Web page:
NC State
  • Researchpp 7207-7222Abdullah, H. H., Zakaria, S., Anuar, N. I. S., Mohd Salleh, K., and Syed Jaafar, S. N. (2020). "Effect of harvesting time and water retting fiber processing methods on the physico-mechanical properties of kenaf fiber," BioRes. 15(3), 7207-7222.AbstractArticlePDF

    Fiber processing is an important factor that affects the physical and mechanical properties of long kenaf fiber. The physical-mechanical properties, such as color, tensile strength, and moisture regain (MR), are the main characteristics that influence the processing and performance on the final products from kenaf fiber. The objective of this research was to evaluate the physical and mechanical properties of kenaf fiber at the week of planting, with different processing methods that were planted in a selected location in Malaysia. Kenaf fiber was separated by the water retting method, where the combination of water retting and mechanical retting was based on the available facilities and proficiency at the sites. The tensile strength and chemical composition of kenaf fiber showed large variability for every location collected and for each processing technique used. Visual observations and color testing indicated that kenaf fiber with extended water immersion exhibited higher lightness and smoother fiber. A slight reduction in moisture regains was observed with increased crystallinity index. The differences among properties of the kenaf fiber that were influenced by harvesting week and processing methods could give some references and overview for the planters, suppliers, industries, and researchers to identify the suitable fiber quality for their targeted final products.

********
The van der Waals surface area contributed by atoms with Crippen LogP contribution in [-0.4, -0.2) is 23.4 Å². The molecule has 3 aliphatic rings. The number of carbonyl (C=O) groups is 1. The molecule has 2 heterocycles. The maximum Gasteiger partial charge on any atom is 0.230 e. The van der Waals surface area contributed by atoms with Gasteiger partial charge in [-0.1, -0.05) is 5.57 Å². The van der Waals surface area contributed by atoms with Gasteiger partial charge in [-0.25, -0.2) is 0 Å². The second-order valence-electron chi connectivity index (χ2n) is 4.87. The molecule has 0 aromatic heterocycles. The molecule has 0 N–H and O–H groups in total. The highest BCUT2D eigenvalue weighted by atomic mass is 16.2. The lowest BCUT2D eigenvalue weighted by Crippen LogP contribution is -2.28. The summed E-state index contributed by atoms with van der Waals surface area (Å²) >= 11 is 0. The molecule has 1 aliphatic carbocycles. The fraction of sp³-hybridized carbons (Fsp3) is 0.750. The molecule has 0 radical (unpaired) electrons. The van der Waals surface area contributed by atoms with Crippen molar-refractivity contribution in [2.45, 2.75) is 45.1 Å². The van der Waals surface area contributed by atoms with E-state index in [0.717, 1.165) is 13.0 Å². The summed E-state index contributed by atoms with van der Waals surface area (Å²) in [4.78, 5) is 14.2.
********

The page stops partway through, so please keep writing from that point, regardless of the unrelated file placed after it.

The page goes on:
• Researchpp 7223-7233Bian, Y., Sheng, B., and Zhou, A. (2020). "An approximate solution of compact test specimen for mode I fracture test by variational approach: Applied to fibrous composite," BioRes. 15(3), 7223-7233.AbstractArticlePDF

    The present work presented an approximate solution for a compact test (CT) specimen that was employed as a standard test provided by ASTM E399-19 (2019). The variational method was employed to obtain the solution. The method used a two-step strategy to approximate the displacement response of the CT specimen. The first step was to obtain the general form of displacement solution, and then, the Rayleigh-Ritz approach was employed to modify the solution of the first step. A compliance equation of the CT specimen was obtained, and furthermore, the formula to calculate the stress intensity factor was obtained. The solution was validated by finite element (FE) model and the formula specified in ASTM E399-19 (2019). It was concluded that the calculation results of the proposed solution agreed well with the results of the FE model prediction for the ratio of initial crack length-to-ligament length, which was in the range of 0.25 to 0.35. Furthermore, compared to the results predicted by using the formula addressed in ASTM E399-19 (2019), the method proposed in the present study can achieve closer results than that of the FE model.

  • Reviewpp 7234-7259Xu, Y., Liu, Y., Chen, S., and Ni, Y. (2020). "Current overview of carbon fiber: Toward green sustainable raw materials," BioRes. 15(3), 7234-7259.AbstractArticlePDF